By Tim Hunt
The Kaye's leave a great legacy in the valleyUploaded: Jul 5, 2018
The Tri-Valley will lose a dynamic couple who moved here to be closer to family when they leave in August to chase their family to the Portland area.
Ted and Dale Kaye leave an impressive legacy for the 12 years they lived in Pleasanton. Both worked initially in Livermore—Ted as the founding executive director of the Las Positas College Foundation and Dale as the executive director of the Livermore Chamber of Commerce.
Both came here with ties to Hollywood and the entertainment world: Ted spent his career as an executive with the Walt Disney Co., while Dale has a varied background—moving from a journalist into state and local politics in Florida and then working in the film business. They have a common trait—the drive to build something.
During Dale’s tenure at the Livermore chamber, she used her connections to the entertainment industry to establish the film office and the film commission that includes representatives from Livermore Valley cities and the independent film festival. She also, using largely in-kind donations, transformed the chamber’s annual installation event into a genuine gala.
One key part of that is Jody Amos, of Amos Productions, who produced the event. She readily compares his skills, given in exchange for a sponsorship, as equal to those of counterparts in Hollywood. The chamber also established an Hispanic division, helped by bilingual staff member Martha Espinoza.
As important as her leadership was at the chamber, it’s the establishment of Innovation Tri-Valley Leadership Group that will be her legacy. While CEO of the Livermore Chamber, she organized a 2010 conference with a U.S. Dept. of Commerce official. During the event, Marty Beard, president of Sybase (headquartered in Dublin at the time) observed that if the Tri-Valley is so good, why doesn’t anyone know about it.
That sparked two years of study to set the vision and align a plan to it. Sybase (SAP), Chevron, Lawrence Livermore National Laboratory and Sandia National Laboratories were the founding organizations. They launched in 2012 and Dale served as CEO of both groups until 2016 when she went full-time with the Tri-Valley group.
One initiative was to brand the Tri-Valley as an innovation region with more than 450 companies on the cutting edge. Backed by senior officers of many of the area’s key companies, Dale has aggressively advocated in the public sector for housing and infrastructure improvements.
The organization’s education committee has established the summer boomerang program where member companies offer summer internships to talented college and high school students. They do meaningful work instead of flipping burgers with the goal of providing a talent pipeline.
Kaye launched innovative programs including the annual #GameChangers Awards for business leaders, DreamMakers and RiskTakers Awards for youth, and the first Innovation Forum, an annual conference showcasing new ideas and technologies emerging from the region.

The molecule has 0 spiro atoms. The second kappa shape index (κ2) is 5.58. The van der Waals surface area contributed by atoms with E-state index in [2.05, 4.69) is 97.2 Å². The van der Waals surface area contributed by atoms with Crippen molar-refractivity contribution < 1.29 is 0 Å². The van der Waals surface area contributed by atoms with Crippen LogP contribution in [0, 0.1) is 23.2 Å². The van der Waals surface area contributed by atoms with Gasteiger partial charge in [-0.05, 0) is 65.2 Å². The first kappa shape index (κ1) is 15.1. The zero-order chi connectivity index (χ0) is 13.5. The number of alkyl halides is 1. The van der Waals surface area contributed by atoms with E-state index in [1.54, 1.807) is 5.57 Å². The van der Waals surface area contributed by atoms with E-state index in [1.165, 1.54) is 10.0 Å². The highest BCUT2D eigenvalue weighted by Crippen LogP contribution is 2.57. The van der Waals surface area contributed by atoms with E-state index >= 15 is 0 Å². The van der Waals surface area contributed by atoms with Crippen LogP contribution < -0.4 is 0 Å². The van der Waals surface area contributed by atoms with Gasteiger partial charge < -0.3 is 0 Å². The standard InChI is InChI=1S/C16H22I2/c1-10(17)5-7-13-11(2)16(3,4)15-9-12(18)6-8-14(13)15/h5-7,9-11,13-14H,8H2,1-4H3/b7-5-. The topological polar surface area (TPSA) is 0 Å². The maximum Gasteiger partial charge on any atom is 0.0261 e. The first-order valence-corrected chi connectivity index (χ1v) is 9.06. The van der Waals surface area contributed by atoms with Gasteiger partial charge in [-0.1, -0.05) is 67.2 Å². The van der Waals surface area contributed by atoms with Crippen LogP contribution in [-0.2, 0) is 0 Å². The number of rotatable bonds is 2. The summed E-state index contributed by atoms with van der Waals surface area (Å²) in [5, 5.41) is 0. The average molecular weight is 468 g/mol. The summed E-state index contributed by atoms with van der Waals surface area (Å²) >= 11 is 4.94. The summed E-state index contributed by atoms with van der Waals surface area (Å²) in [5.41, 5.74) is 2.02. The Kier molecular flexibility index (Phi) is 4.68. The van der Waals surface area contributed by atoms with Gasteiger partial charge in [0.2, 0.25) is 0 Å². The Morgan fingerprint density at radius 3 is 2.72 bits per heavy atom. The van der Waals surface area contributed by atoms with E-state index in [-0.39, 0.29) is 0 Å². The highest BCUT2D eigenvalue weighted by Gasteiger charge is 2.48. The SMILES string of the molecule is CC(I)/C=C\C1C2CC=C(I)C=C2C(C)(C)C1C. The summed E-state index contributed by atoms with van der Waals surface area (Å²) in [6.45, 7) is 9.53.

In a press release announcing Dale’s retirement, Congressman Eric Swalwell was quoted, “Congratulations to Dale Kaye in her hard-earned retirement, which is a state of life I expect she will re-define for all of us. I grew up in the Tri-Valley and have seen a lot of newcomers move here; I’ve never seen someone learn our area and connect with our community as uniquely as Dale has. Dale loves people and solving problems."
The release also included comments from four-year chairman John Sensiba and Kaye.
“Successful startups require a visionary leader,” said Sensiba. “Dale provided ITV with the vision and energy to survive the startup phase and to become a meaningful contributor to the Tri-Valley community and beyond. The collaborative and inclusive nature of ITV directly reflects Dale’s humanity and attracts like-minded individuals and organizations that perpetuate the virtuous cycle she initiated.”
“Innovation Tri-Valley Leadership Group was born because of the collaborative nature of the Tri-Valley,” says Kaye. “It grew because of its mandate to create an ecosystem of innovation and empathy. It flourished because the visionaries on our board are instinctively entrepreneurs with bold new ideas.”
Lynn Naylor, who joined the group last year as COO, will take over as CEO in August. Among her prior positions was executive director of the Livermore Valley Winegrowers Association and Foundation. Having worked with both Dale and Lynn in my professional roles, I am confident that Dale is leaving the organization in great hands.
Ted retired from the foundation a couple of years ago after guiding it for 11 years. He established the successful annual fundraiser, The Best of the Best and made it work before the college built the Barbara Fracisco Mertes Performing Arts Center.
He insisted that contributions to the foundation were “investments” because that’s what donors were doing—investing in the future of other people.
Kaye also worked with David Mertes on the $6.85 million estate gift that resulted in naming the arts center for his wife, Barbara, the first Las Positas dean who loved the arts. Both David and Barbara spent their careers in the community college system with David advancing to state chancellor before retiring to pour himself into the community. He was one of the founders of the Las Positas Foundation.
One story that Ted and Dale related that demonstrates her creativity. They met for the first time at an NFL owner’s event in Orlando where Ted was working for Disney. Dale and a team were trying to lure the Super Bowl to Jacksonville (about a 90-minute drive from Orlando). So instead of trying to convince the owners to go to Jacksonville, she rented a street in Disney World and brought the city to Orlando. They got the 2005 Super Bowl.